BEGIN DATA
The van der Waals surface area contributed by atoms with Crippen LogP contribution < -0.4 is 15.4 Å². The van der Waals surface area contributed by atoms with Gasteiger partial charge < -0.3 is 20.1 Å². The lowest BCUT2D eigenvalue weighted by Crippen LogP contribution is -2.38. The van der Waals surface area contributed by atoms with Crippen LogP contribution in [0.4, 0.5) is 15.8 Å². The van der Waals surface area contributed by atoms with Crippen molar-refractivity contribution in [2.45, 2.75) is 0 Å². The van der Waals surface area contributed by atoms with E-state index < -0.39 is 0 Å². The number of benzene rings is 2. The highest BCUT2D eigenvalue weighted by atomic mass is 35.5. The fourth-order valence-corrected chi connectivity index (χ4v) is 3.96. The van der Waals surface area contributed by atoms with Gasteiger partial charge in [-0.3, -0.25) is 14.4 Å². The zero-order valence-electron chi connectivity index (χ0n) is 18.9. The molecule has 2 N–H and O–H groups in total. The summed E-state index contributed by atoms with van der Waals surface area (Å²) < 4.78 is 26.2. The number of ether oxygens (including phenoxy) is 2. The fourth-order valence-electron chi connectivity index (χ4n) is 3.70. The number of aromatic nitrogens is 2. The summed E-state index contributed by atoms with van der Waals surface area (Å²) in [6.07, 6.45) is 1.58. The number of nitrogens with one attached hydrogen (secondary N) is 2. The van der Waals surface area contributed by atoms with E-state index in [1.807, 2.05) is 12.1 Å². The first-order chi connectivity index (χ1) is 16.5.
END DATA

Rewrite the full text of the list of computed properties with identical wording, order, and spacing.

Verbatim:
The van der Waals surface area contributed by atoms with Crippen LogP contribution < -0.4 is 15.4 Å². The van der Waals surface area contributed by atoms with Gasteiger partial charge < -0.3 is 20.1 Å². The lowest BCUT2D eigenvalue weighted by Crippen LogP contribution is -2.38. The van der Waals surface area contributed by atoms with Crippen LogP contribution in [0.4, 0.5) is 15.8 Å². The van der Waals surface area contributed by atoms with Crippen molar-refractivity contribution in [2.45, 2.75) is 0 Å². The van der Waals surface area contributed by atoms with E-state index < -0.39 is 0 Å². The number of benzene rings is 2. The highest BCUT2D eigenvalue weighted by atomic mass is 35.5. The fourth-order valence-corrected chi connectivity index (χ4v) is 3.96. The van der Waals surface area contributed by atoms with Gasteiger partial charge in [-0.3, -0.25) is 14.4 Å². The zero-order valence-electron chi connectivity index (χ0n) is 18.9. The molecule has 2 N–H and O–H groups in total. The summed E-state index contributed by atoms with van der Waals surface area (Å²) < 4.78 is 26.2. The number of ether oxygens (including phenoxy) is 2. The fourth-order valence-electron chi connectivity index (χ4n) is 3.70. The number of aromatic nitrogens is 2. The summed E-state index contributed by atoms with van der Waals surface area (Å²) in [6.07, 6.45) is 1.58. The number of nitrogens with one attached hydrogen (secondary N) is 2. The van der Waals surface area contributed by atoms with E-state index in [1.807, 2.05) is 12.1 Å². The first-order chi connectivity index (χ1) is 16.5.